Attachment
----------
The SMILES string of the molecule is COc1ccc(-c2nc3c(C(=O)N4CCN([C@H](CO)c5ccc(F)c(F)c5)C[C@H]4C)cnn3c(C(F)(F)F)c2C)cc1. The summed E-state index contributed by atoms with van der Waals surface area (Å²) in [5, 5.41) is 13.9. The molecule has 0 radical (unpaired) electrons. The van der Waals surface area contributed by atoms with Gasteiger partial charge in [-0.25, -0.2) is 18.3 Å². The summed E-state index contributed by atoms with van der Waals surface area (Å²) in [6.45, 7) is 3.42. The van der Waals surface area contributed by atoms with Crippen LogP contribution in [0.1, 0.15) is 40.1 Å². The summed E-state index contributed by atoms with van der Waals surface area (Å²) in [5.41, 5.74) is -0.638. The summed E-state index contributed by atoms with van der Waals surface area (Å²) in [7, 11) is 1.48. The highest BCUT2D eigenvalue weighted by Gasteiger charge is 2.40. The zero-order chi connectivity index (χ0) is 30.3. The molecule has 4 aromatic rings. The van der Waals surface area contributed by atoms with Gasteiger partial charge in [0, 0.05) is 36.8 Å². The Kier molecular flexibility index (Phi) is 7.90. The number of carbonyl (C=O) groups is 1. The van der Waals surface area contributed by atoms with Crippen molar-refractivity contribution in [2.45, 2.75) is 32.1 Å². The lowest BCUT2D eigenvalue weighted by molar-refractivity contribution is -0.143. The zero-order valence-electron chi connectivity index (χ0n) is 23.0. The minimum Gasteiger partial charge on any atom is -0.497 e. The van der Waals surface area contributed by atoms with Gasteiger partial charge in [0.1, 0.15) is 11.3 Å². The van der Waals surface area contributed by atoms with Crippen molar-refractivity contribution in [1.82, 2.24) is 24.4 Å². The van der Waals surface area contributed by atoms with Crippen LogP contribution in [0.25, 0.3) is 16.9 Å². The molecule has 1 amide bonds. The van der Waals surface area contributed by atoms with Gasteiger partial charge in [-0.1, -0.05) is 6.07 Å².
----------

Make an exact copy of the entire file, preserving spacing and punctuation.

The SMILES string of the molecule is COc1ccc(-c2nc3c(C(=O)N4CCN([C@H](CO)c5ccc(F)c(F)c5)C[C@H]4C)cnn3c(C(F)(F)F)c2C)cc1. The summed E-state index contributed by atoms with van der Waals surface area (Å²) in [5, 5.41) is 13.9. The molecule has 0 radical (unpaired) electrons. The van der Waals surface area contributed by atoms with Gasteiger partial charge in [-0.25, -0.2) is 18.3 Å². The summed E-state index contributed by atoms with van der Waals surface area (Å²) in [6.45, 7) is 3.42. The van der Waals surface area contributed by atoms with Crippen LogP contribution in [0.1, 0.15) is 40.1 Å². The summed E-state index contributed by atoms with van der Waals surface area (Å²) in [5.41, 5.74) is -0.638. The summed E-state index contributed by atoms with van der Waals surface area (Å²) in [7, 11) is 1.48. The highest BCUT2D eigenvalue weighted by Gasteiger charge is 2.40. The zero-order chi connectivity index (χ0) is 30.3. The molecule has 4 aromatic rings. The van der Waals surface area contributed by atoms with Gasteiger partial charge in [0, 0.05) is 36.8 Å². The Kier molecular flexibility index (Phi) is 7.90. The number of carbonyl (C=O) groups is 1. The van der Waals surface area contributed by atoms with Crippen molar-refractivity contribution in [2.45, 2.75) is 32.1 Å². The lowest BCUT2D eigenvalue weighted by molar-refractivity contribution is -0.143. The zero-order valence-electron chi connectivity index (χ0n) is 23.0. The minimum Gasteiger partial charge on any atom is -0.497 e. The van der Waals surface area contributed by atoms with Gasteiger partial charge in [0.1, 0.15) is 11.3 Å². The van der Waals surface area contributed by atoms with Crippen molar-refractivity contribution in [1.82, 2.24) is 24.4 Å². The van der Waals surface area contributed by atoms with Crippen LogP contribution in [0.25, 0.3) is 16.9 Å². The molecule has 1 amide bonds. The van der Waals surface area contributed by atoms with Gasteiger partial charge in [-0.1, -0.05) is 6.07 Å².